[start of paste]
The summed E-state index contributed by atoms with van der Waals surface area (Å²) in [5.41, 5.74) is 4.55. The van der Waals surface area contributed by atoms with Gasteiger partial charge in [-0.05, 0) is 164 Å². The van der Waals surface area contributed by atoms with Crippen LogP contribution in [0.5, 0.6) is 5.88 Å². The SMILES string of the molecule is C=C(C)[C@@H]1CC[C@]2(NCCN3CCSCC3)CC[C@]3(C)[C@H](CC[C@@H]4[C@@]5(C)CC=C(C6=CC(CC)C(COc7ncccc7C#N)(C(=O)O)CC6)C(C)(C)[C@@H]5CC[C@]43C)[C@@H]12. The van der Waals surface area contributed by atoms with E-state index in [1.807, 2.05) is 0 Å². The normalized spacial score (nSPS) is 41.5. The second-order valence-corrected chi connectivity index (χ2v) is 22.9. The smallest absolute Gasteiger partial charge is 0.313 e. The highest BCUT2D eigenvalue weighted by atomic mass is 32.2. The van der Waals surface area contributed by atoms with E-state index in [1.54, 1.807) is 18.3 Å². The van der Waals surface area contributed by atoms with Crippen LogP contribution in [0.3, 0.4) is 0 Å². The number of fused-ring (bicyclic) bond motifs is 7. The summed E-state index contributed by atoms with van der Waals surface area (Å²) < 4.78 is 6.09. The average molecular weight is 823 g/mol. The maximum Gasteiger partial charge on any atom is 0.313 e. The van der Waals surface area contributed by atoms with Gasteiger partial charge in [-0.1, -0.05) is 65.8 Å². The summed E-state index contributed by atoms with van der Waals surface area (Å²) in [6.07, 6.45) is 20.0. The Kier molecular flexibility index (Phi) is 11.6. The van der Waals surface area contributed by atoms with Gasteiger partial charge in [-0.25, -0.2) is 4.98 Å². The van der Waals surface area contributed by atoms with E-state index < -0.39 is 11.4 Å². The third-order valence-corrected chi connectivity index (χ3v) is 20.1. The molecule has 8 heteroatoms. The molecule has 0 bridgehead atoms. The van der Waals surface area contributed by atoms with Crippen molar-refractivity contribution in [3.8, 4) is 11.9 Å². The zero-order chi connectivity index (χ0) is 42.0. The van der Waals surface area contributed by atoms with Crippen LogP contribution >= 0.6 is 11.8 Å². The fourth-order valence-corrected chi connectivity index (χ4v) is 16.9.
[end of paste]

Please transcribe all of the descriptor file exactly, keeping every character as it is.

The summed E-state index contributed by atoms with van der Waals surface area (Å²) in [5.41, 5.74) is 4.55. The van der Waals surface area contributed by atoms with Gasteiger partial charge in [-0.05, 0) is 164 Å². The van der Waals surface area contributed by atoms with Crippen LogP contribution in [0.5, 0.6) is 5.88 Å². The SMILES string of the molecule is C=C(C)[C@@H]1CC[C@]2(NCCN3CCSCC3)CC[C@]3(C)[C@H](CC[C@@H]4[C@@]5(C)CC=C(C6=CC(CC)C(COc7ncccc7C#N)(C(=O)O)CC6)C(C)(C)[C@@H]5CC[C@]43C)[C@@H]12. The van der Waals surface area contributed by atoms with E-state index in [1.807, 2.05) is 0 Å². The normalized spacial score (nSPS) is 41.5. The second-order valence-corrected chi connectivity index (χ2v) is 22.9. The smallest absolute Gasteiger partial charge is 0.313 e. The highest BCUT2D eigenvalue weighted by atomic mass is 32.2. The van der Waals surface area contributed by atoms with E-state index in [1.54, 1.807) is 18.3 Å². The van der Waals surface area contributed by atoms with Crippen LogP contribution in [0.3, 0.4) is 0 Å². The number of fused-ring (bicyclic) bond motifs is 7. The summed E-state index contributed by atoms with van der Waals surface area (Å²) < 4.78 is 6.09. The average molecular weight is 823 g/mol. The maximum Gasteiger partial charge on any atom is 0.313 e. The van der Waals surface area contributed by atoms with Gasteiger partial charge in [-0.1, -0.05) is 65.8 Å². The summed E-state index contributed by atoms with van der Waals surface area (Å²) in [6.07, 6.45) is 20.0. The Kier molecular flexibility index (Phi) is 11.6. The van der Waals surface area contributed by atoms with Gasteiger partial charge in [-0.25, -0.2) is 4.98 Å². The van der Waals surface area contributed by atoms with E-state index < -0.39 is 11.4 Å². The third-order valence-corrected chi connectivity index (χ3v) is 20.1. The molecule has 8 heteroatoms. The molecule has 0 bridgehead atoms. The van der Waals surface area contributed by atoms with Crippen molar-refractivity contribution in [3.8, 4) is 11.9 Å². The zero-order chi connectivity index (χ0) is 42.0. The van der Waals surface area contributed by atoms with Crippen LogP contribution >= 0.6 is 11.8 Å². The fourth-order valence-corrected chi connectivity index (χ4v) is 16.9.